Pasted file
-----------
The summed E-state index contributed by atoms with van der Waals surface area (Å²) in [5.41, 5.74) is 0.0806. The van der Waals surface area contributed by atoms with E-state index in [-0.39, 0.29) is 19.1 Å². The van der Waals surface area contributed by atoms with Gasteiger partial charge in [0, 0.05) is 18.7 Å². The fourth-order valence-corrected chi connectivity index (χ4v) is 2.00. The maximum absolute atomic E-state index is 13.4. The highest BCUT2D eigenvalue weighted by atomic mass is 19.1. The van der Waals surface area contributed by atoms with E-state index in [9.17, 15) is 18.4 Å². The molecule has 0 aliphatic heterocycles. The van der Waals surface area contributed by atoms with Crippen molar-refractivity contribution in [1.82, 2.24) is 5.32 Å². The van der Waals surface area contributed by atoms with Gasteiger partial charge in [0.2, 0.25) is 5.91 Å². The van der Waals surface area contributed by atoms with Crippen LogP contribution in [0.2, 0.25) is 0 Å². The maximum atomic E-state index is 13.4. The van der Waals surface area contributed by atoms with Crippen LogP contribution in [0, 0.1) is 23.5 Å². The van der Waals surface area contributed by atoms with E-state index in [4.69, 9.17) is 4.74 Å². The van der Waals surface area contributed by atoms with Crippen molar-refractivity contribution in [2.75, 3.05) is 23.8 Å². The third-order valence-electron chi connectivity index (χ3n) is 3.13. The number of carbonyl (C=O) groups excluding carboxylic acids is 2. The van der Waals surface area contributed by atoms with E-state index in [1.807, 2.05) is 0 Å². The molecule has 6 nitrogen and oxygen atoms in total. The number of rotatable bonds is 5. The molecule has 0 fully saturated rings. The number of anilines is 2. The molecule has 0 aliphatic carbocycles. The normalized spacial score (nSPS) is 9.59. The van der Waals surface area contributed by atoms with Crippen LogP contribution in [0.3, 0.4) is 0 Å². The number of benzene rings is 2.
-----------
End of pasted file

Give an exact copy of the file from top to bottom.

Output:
The summed E-state index contributed by atoms with van der Waals surface area (Å²) in [5.41, 5.74) is 0.0806. The van der Waals surface area contributed by atoms with E-state index in [-0.39, 0.29) is 19.1 Å². The van der Waals surface area contributed by atoms with Gasteiger partial charge in [0, 0.05) is 18.7 Å². The fourth-order valence-corrected chi connectivity index (χ4v) is 2.00. The maximum absolute atomic E-state index is 13.4. The highest BCUT2D eigenvalue weighted by atomic mass is 19.1. The van der Waals surface area contributed by atoms with E-state index in [9.17, 15) is 18.4 Å². The molecule has 0 aliphatic heterocycles. The van der Waals surface area contributed by atoms with Crippen molar-refractivity contribution in [1.82, 2.24) is 5.32 Å². The van der Waals surface area contributed by atoms with Gasteiger partial charge in [0.2, 0.25) is 5.91 Å². The van der Waals surface area contributed by atoms with Crippen LogP contribution in [0.2, 0.25) is 0 Å². The maximum atomic E-state index is 13.4. The van der Waals surface area contributed by atoms with Crippen LogP contribution in [0, 0.1) is 23.5 Å². The van der Waals surface area contributed by atoms with E-state index in [4.69, 9.17) is 4.74 Å². The van der Waals surface area contributed by atoms with Crippen molar-refractivity contribution in [2.75, 3.05) is 23.8 Å². The third-order valence-electron chi connectivity index (χ3n) is 3.13. The number of carbonyl (C=O) groups excluding carboxylic acids is 2. The van der Waals surface area contributed by atoms with E-state index in [1.807, 2.05) is 0 Å². The molecule has 6 nitrogen and oxygen atoms in total. The number of rotatable bonds is 5. The molecule has 0 fully saturated rings. The number of anilines is 2. The molecule has 0 aliphatic carbocycles. The normalized spacial score (nSPS) is 9.59. The van der Waals surface area contributed by atoms with Crippen LogP contribution in [0.3, 0.4) is 0 Å². The number of benzene rings is 2.